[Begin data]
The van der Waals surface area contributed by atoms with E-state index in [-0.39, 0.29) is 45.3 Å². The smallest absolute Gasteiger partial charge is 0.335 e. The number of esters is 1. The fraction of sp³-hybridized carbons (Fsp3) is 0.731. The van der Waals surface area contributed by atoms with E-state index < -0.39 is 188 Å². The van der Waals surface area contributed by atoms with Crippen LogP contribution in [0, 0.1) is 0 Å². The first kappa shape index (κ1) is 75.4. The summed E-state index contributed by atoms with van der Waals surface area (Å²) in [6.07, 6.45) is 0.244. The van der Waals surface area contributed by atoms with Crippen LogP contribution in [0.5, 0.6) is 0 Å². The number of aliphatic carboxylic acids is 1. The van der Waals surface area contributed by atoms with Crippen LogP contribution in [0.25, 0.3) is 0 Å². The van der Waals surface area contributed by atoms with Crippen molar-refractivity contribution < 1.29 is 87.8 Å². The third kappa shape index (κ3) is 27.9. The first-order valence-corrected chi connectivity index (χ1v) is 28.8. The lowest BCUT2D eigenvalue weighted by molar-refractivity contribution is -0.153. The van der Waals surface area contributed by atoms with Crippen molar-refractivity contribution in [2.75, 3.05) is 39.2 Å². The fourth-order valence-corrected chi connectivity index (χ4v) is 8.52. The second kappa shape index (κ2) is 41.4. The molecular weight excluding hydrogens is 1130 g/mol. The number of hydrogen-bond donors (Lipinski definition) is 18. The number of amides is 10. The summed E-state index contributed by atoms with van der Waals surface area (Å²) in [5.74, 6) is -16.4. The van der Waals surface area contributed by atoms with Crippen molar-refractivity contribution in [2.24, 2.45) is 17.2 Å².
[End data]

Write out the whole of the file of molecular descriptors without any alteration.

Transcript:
The van der Waals surface area contributed by atoms with E-state index in [-0.39, 0.29) is 45.3 Å². The smallest absolute Gasteiger partial charge is 0.335 e. The number of esters is 1. The fraction of sp³-hybridized carbons (Fsp3) is 0.731. The van der Waals surface area contributed by atoms with E-state index < -0.39 is 188 Å². The van der Waals surface area contributed by atoms with Crippen LogP contribution in [0, 0.1) is 0 Å². The first kappa shape index (κ1) is 75.4. The summed E-state index contributed by atoms with van der Waals surface area (Å²) in [6.07, 6.45) is 0.244. The van der Waals surface area contributed by atoms with Crippen LogP contribution in [0.5, 0.6) is 0 Å². The number of aliphatic carboxylic acids is 1. The van der Waals surface area contributed by atoms with Crippen LogP contribution in [0.25, 0.3) is 0 Å². The van der Waals surface area contributed by atoms with Crippen molar-refractivity contribution < 1.29 is 87.8 Å². The third kappa shape index (κ3) is 27.9. The first-order valence-corrected chi connectivity index (χ1v) is 28.8. The lowest BCUT2D eigenvalue weighted by molar-refractivity contribution is -0.153. The van der Waals surface area contributed by atoms with Crippen molar-refractivity contribution in [2.75, 3.05) is 39.2 Å². The fourth-order valence-corrected chi connectivity index (χ4v) is 8.52. The second kappa shape index (κ2) is 41.4. The molecular weight excluding hydrogens is 1130 g/mol. The number of hydrogen-bond donors (Lipinski definition) is 18. The number of amides is 10. The summed E-state index contributed by atoms with van der Waals surface area (Å²) in [5.74, 6) is -16.4. The van der Waals surface area contributed by atoms with Crippen molar-refractivity contribution in [2.24, 2.45) is 17.2 Å².